Gilam v. Harris et al

Filing 15

MEMORANDUM OPINION. Signed by Judge Virginia Emerson Hopkins on 4/26/2012. (KAM, )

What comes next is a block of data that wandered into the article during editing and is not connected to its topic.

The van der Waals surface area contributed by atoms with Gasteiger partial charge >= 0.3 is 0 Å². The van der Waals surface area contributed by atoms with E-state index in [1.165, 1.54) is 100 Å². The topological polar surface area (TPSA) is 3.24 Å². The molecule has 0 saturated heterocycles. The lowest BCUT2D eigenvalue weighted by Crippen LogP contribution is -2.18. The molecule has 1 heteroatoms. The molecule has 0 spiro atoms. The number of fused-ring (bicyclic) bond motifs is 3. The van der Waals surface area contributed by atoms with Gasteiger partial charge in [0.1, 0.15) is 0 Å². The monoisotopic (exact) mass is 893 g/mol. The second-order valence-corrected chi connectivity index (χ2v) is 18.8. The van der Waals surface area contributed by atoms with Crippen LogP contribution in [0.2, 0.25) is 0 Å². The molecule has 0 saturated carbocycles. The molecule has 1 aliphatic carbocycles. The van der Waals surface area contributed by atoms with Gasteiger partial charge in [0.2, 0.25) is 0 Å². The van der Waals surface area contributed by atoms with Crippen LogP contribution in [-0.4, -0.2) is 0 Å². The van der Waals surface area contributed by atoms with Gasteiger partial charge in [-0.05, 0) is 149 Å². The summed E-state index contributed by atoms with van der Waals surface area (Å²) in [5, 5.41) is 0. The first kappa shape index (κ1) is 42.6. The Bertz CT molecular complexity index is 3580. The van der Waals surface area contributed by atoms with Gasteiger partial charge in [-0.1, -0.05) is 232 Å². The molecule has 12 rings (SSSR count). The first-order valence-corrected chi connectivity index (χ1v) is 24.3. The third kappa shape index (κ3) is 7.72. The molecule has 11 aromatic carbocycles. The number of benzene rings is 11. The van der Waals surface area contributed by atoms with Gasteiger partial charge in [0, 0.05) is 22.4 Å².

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FILED 2012 Apr-26 AM 10:33 U.S. DISTRICT COURT N.D. OF ALABAMA IN THE UNITED STATES DISTRICT COURT FOR THE NORTHERN DISTRICT OF ALABAMA MIDDLE DIVISION JOHN WILLIAM GILAM, Plaintiff, v. JIMMY HARRIS, et al., Defendants. ) ) ) ) ) Case No.: 4:11-CV-1005-VEH ) ) ) ) MEMORANDUM OPINION I. Introduction and Procedural History The plaintiff in this case, John William Gilam (“Mr. Gilam”), is proceeding pro se. Pending before the court is Defendant Sheriff Harris’s Motion To Dismiss (Doc. 11) (the “Sheriff’s Motion”) filed on February 7, 2012. Because of the plaintiff’s pro se status, the court entered a special scheduling order (Doc. 13) on the Sheriff’s Motion on April 3, 2012. Within this scheduling order, the court cautioned Mr. Gilam about the insufficiency of the allegations set forth in his initial complaint: [The court] is concerned about the shotgun nature of the complaint (Doc. 1) filed in this lawsuit. See, e.g., Davis v. Coca-Cola Bottling Co. Consol., 516 F.3d 955, 979 (11th Cir. 2008) (“The complaint is a model ‘shotgun’ pleading of the sort this court has been roundly, repeatedly, and consistently condemning for years, long before this lawsuit was filed.”) (footnote omitted); id. at 980-81 (“No competent lawyer-whether skilled in Title VII litigation or not-could compose an answer to these sweeping and multifaceted acts of discrimination that would be in keeping with what the framers of the Rules envisioned in fashioning Rule 8(b).”) (footnotes omitted); see also Fed. R. Civ. P. 8(a)(1)-(3) (detailing what “[a] pleading that states a claim for relief must contain”). The Eleventh Circuit has specifically instructed district courts not to let an ambiguously worded and lumpily drafted complaint remain pending even if unchallenged by a defendant: “In light of defense counsel’s failure to request a repleader, ‘the court, acting sua sponte, should have struck the plaintiff’s complaint, and the defendants’ answer, and instructed plaintiff’s counsel to file a more definite statement.’” Davis, 516 F.3d at 984 (citation omitted). In addition to shotgun concerns, here, Mr. Gilam has not even attempted to breakdown his complaint into separate counts or causes of action asserted against each defendant. Instead, he has filed a document that is in a procedurally non-compliant format. Cf. Albra v. Advan, Inc., 490 F.3d 826, 829 (11th Cir. 2007) (“[A]lthough we are to give liberal construction to the pleadings of pro se litigants, ‘we nevertheless have required them to conform to procedural rules.’” (quoting Loren v. Sasser, 309 F.3d 1296, 1304 (11th Cir. 2002))). (Doc. 13 at 2-3). The court then required Mr. Gilam to file a new complaint: The court directs Mr. Gilam to Rule 8 of the Federal Rules of Civil Procedure for guidance on what constitutes an acceptable pleading in federal court. See Fed. R. Civ. P. 8(a) (“A pleading that states a claim for relief must contain: (1) a short and plain statement of the grounds for the court’s jurisdiction, unless the court already has jurisdiction and the claim needs no new jurisdictional support; (2) a short and plain statement of the claim showing that the pleader is entitled to relief; and (3) a demand for the relief sought, which may include relief in the alternative or different types of relief.”). 2 Accordingly, Mr. Gilam is HEREBY ORDERED to file a new complaint no later than April 24, 2012: (1) that avoids all shotgun allegations; (2) that specifically identifies which claims are being pursued against each defendant in separately numbered counts; (3) that indicates the relief he is seeking for each separate count; and (4) that otherwise substantially complies with Rule 8 of the Federal Rules of Civil Procedure. Further, the court expressly warns Mr. Gilam that his failure to adequately address the court’s pleading concerns as outlined herein may result in the dismissal of his complaint without prejudice. Specifically, because the dismissal would be entered “without prejudice” by the court, Mr. Gilam’s right, if any, to sue in state or federal court would not be barred by such a dismissal. (Doc. 13 at 3-4). In an effort to comply with the court’s order, Mr. Gilam filed an amended complaint on April 20, 2012. (Doc. 14). For the reasons explained below, the court concludes that Mr. Gilam’s case is due to be dismissed without prejudice, and the Sheriff’s Motion is due to be termed as moot. II. Standards A. Pro Se Pleadings As an initial matter, “[p]ro se pleadings are held to a less stringent standard than pleadings drafted by attorneys and will, therefore, be liberally construed.” Tannenbaum v. United States, 148 F.3d 1262, 1263 (11th Cir. 1998) (citing Fernandez v. United States, 941 F.2d 1488, 1491 (11th Cir. 1991)). Accordingly, Mr. Gilam’s allegations are not appropriately subject to dismissal simply because they 3 lack procedural precision or completeness in the context of Rule 8 of the Federal Rules of Civil Procedure. B. Motions to Dismiss A Rule 12(b)(6) motion attacks the legal sufficiency of the complaint. See Fed. R. Civ. P. 12(b)(6). The Federal Rules of Civil Procedure require only that the complaint provide “‘a short and plain statement of the claim’ that will give the defendant fair notice of what the plaintiff’s claim is and the grounds upon which it rests.” Conley v. Gibson, 355 U.S. 41, 47 (1957), abrogated by Bell Atlantic Corp. v. Twombly, 550 U.S. 544, 545 (2007); see also Fed. R. Civ. P. 8(a). While a plaintiff must provide the grounds of his entitlement to relief, Rule 8 does not mandate the inclusion of “detailed factual allegations” within a complaint. Twombly, 550 U.S. at 545 (quoting Conley, 355 U.S. at 47). However at the same time, “it demands more than an unadorned, the-defendant-unlawfully-harmed-me accusation.” Ashcroft v. Iqbal, 129 S. Ct. 1937, 1949 (2009). “[O]nce a claim has been stated adequately, it may be supported by showing any set of facts consistent with the allegations in the complaint.” Twombly, 550 U.S. at 563. “[A] court considering a motion to dismiss can choose to begin by identifying pleadings that, because they are no more than conclusions, are not entitled to the assumption of truth.” Iqbal, 129 S. Ct. at 1950. “While legal conclusions can 4 provide the framework of a complaint, they must be supported by factual allegations.” Iqbal, 129 S. Ct. at 1950. “When there are well-pleaded factual allegations, a court should assume their veracity and then determine whether they plausibly give rise to an entitlement to relief.” Id. (emphasis added). “Under Twombly’s construction of Rule 8 . . . [a plaintiff’s] complaint [must] ‘nudge[] [any] claims’ . . . ‘across the line from conceivable to plausible.’ Ibid.” Iqbal, 129 S. Ct. at 1950-51. A claim is plausible on its face “when the plaintiff pleads factual content that allows the court to draw the reasonable inference that the defendant is liable for the misconduct alleged.” Iqbal, 129 S. Ct. at 1949. “The plausibility standard is not akin to a ‘probability requirement,’ but it asks for more than a sheer possibility that a defendant has acted unlawfully.” Id. (quoting Twombly, 550 U.S. at 556). C. Failure to Prosecute Even in the absence of a pending motion, a district court has the inherent power to dismiss an action on the basis of a plaintiff’s failure to prosecute or otherwise comply with its orders. As the United States Supreme Court has clarified this longstanding principle: The authority of a court to dismiss sua sponte for lack of prosecution has generally been considered an ‘inherent power,’ governed not by rule or statute but by the control necessarily vested in courts to manage their own affairs so as to achieve the orderly and expeditious disposition of cases. That it has long gone unquestioned is apparent not only from the 5 many state court decisions sustaining such dismissals, but even from language in this Court’s opinion in Redfield v. Ystalyfera Iron Co., 110 U.S. 174, 176, 3 S. Ct. 570, 28 L. Ed. 109. It also has the sanction of wide usage among the District Courts. It would require a much clearer expression of purpose than Rule 41(b) provides for us to assume that it was intended to abrogate so well-acknowledged a proposition. Link v. Wabash R. Co., 370 U.S. 626, 630-31, 82 S. Ct. 1386, 1389, 8 L. Ed. 2d 734 (1962) (footnotes omitted). III. Analysis A. Subject Matter Jurisdiction Mr. Gilam’s federal complaint centers upon the handling of his criminal case, which is pending in the Circuit Court of DeKalb County, Alabama. (Doc. 14 at 1; see also Doc. 12-2 (“ALABAMA SJIS CC/DC CASE DETAIL” for Mr. Gilam)). More specifically, Mr. Gilam contends in the first sentence of his amended pleading that he “suffers illegal and unconstitutional conditions of treatment as a result of improper use of legal procedure after being detained, and the unfolding of process thereafter.” (Doc. 14 at 2). Additionally, several of Mr. Gilam’s counts relate to his treatment as a defendant in the state court criminal process. (See, e.g., Doc. 14 at 6 (“The defendants improper procedure on the initial arrest was without legal force and probable cause resulting in confinement in order to allow time for an attempt to 6 provide proper procedure on second arrest that underlies the initial one . . . .”)); id. (“The Defendants denial of meaningful access to courts for a person confined within the wheel of justice in DeKalb County . . . .”)). Before deciding whether Mr. Gilam has asserted enough to state claims against Sheriff Harris under the pro se and Twombly pleading standards, the court addresses the issue of federal subject matter jurisdiction sua sponte. Unlike state courts, federal tribunals are bodies of limited jurisdiction, meaning that the grounds for the court’s jurisdiction must be present at the time the complaint is filed and must be obvious on the face of the complaint. Fed. R. Civ. P. 8(a); 28 U.S.C. § 1330, et seq. The law is clear that Mr. Gilam, the person seeking to invoke federal jurisdiction in this case, has the burden to demonstrate that the court has subject matter jurisdiction. McNutt v. General Motors Acceptance Corp., 298 U.S. 178, 182-83 (1936). Lack of subject matter jurisdiction cannot be waived or expanded by judicial interpretation, and a jurisdictional deficiency can be raised at any time by either the parties or the court. Sosna v. Iowa, 419 U.S. 393, 398 (1975); Am. Fire & Cas. Co. v. Finn, 341 U.S. 6, 17-18 (1951). Here, Mr. Gilam complains about the legal process and the inappropriate handling of his state criminal case. However, because the state criminal prosecution is yet to be completed, the court’s subject matter jurisdiction is called into question 7 by the ripeness doctrine. As the Eleventh Circuit has explained the doctrine of ripeness: We review the question of whether a case is ripe for adjudication de novo. See Elend v. Basham, 471 F.3d 1199, 1204 (11th Cir. 2006). In evaluating whether a claim is ripe, we look at both “the hardship that a plaintiff might suffer without court redress and the fitness of the case for judicial decision.” Id. at 1211. If a claim is not ripe, the district court lacks jurisdiction to issue a ruling on the merits and therefore must dismiss that claim without prejudice. See Georgia Advocacy Office, Inc. v. Camp, 172 F.3d 1294, 1299 (11th Cir. 1999). Additionally, “the party invoking the court’s jurisdiction bears the burden of proving, by a preponderance of the evidence, facts supporting the existence of federal jurisdiction.” McCormick v. Aderholt, 293 F.3d 1254, 1257 (11th Cir. 2002) (per curiam). Serpentfoot v. Rome City Com’n, 322 Fed. App’x 801, 805 (11th Cir. 2009). Mr. Gilam has not adequately shown how his federal lawsuit is fit for a judicial decision in light of the incompleteness of his criminal case. In particular, to proceed with evaluating Mr. Gilam’s constitutional claims, the court would have to speculate as to the outcome of the state criminal proceedings against him and offer an impermissible advisory opinion about the merits of his federal case. Cf. Heck v. Humphrey, 512 U.S. 477, 486-87, 114 S. Ct. 2364, 129 L. Ed. 2d 383 (“We hold that, in order to recover damages for allegedly unconstitutional conviction or imprisonment, or for other harm caused by actions whose unlawfulness would render a conviction or sentence invalid, a § 1983 plaintiff must prove that the conviction or 8 sentence has been reversed on direct appeal, expunged by executive order, declared invalid by a state tribunal authorized to make such determination, or called into question by a federal court’s issuance of a writ of habeas corpus, 28 U.S.C. § 2254.”) (footnote omitted). Because of the still pending nature of the state criminal case against Mr. Gilam, his request for a federal court to review it for constitutionally deficiencies is premature. Additionally, any hardship that Mr. Gilam may suffer in withholding review is outweighed by the unfitness of this case for a judicial decision at this juncture. Mr. Gilam’s federal complaint also raises Younger abstention concerns. See Green v. Jefferson Cnty. Comm’n, 563 F.3d 1243, 1250 (11th Cir. 2009) (“The Supreme Court [in Younger], concluding that the state criminal proceeding offered a sufficient forum for the plaintiff to raise his constitutional defense, abstained from hearing the plaintiff's claim and stated the general rule that a federal district court must refrain from enjoining pending criminal state court proceedings except under certain special circumstances.”) (emphasis added). To entertain Mr. Gilam’s requests for declaratory relief in the form of a judgment “that defendants’ acts, policies and practices described herein violate plaintiff’s rights . . . .” as well as for a preliminary and permanent injunction which “prohibits defendants, their successors, agents, and 9 employees and all persons acting in concert with them [to] be restrained from any acts of retaliation or harassment against Plaintiff, or witness in this action” (Doc. 14 at 7) implicate Younger abstention, and nothing in the record suggests that an exception to the doctrine would apply. See 31 Foster Children v. Bush, 329 F.3d 1255, 1276 (11th Cir. 2003) (“In order to decide whether the federal proceeding would interfere with the state proceeding, we look to the relief requested and the effect it would have on the state proceedings. The relief sought need not directly interfere with an ongoing proceeding or terminate an ongoing proceeding in order for Younger abstention to be required.” (citations omitted)). Therefore, this court should abstain from exercising subject matter jurisdiction and avoid interfering with the inchoate state criminal proceedings against Mr. Gilam on the basis of Younger. (Cf. Doc. 11 at 2 ¶ f (“Because there is an underlying and ongoing state criminal action, this action is due to be dismissed because of the doctrine of abstention.”)). Accordingly, Mr. Gilam’s lawsuit is due to be dismissed without prejudice on jurisdictional grounds. B. Failure To Prosecute Alternatively, Mr. Gilam’s lawsuit is due to be dismissed without prejudice on failure to prosecute grounds. Here, the court gave Mr. Gilam express prior warning that a failure to replead his claims as required by the court could result in a dismissal 10 of his case without prejudice. Despite this warning, Mr. Gilam’s efforts to replead his claims still include shotgun allegations and do not otherwise comply with this court’s repleading requirements. In particular, the factual allegations section lacks any reference to Sheriff Harris’s underlying unconstitutional conduct. (Doc. 14 at 4-5). Moreover, the court cannot tell who the “defendant” is or “defendants” are with respect to the separate counts that Mr. Gilam has asserted. (Id. at 5-6). Further, Mr. Gilam also has not segregated the type of relief that he seeks under each count, but instead collectively includes “PRAYERS OF RELIEF” at the end of the amended pleading. (Doc. 14 at 7-8). These deficiencies make it impractical to address the merits of the pending Motion filed by Sheriff Harris as the court is unable to decipher which counts, if any, Mr. Gilam intends to assert against him. Further, the court cannot readily determine the scope, much less assess the viability of Mr. Gilam’s claims with respect to any of the other named defendants. Accordingly, a sua sponte dismissal of Mr. Gilam’s case without prejudice is also appropriate due to his inadequate repleading . See Link, 370 U.S. at 630, 82 S. Ct. at 1388-89 (acknowledging power of courts “acting on their own initiative, to clear their calendars of cases that have remained dormant because of the inaction or dilatoriness of the parties seeking relief”); cf. Albra v. Advan, Inc., 11 490 F.3d 826, 829 (11th Cir. 2007) (“[A]lthough we are to give liberal construction to the pleadings of pro se litigants, ‘we nevertheless have required them to conform to procedural rules.’” (quoting Loren v. Sasser, 309 F.3d 1296, 1304 (11th Cir. 2002))). IV. Conclusion Consistent with the above analysis, the court will enter a separate order dismissing Mr. Gilam’s case without prejudice on jurisdictional and failure to prosecute grounds and terming the Sheriff’s Motion as moot. DONE and ORDERED this the 26th day of April, 2012. VIRGINIA EMERSON HOPKINS United States District Judge 12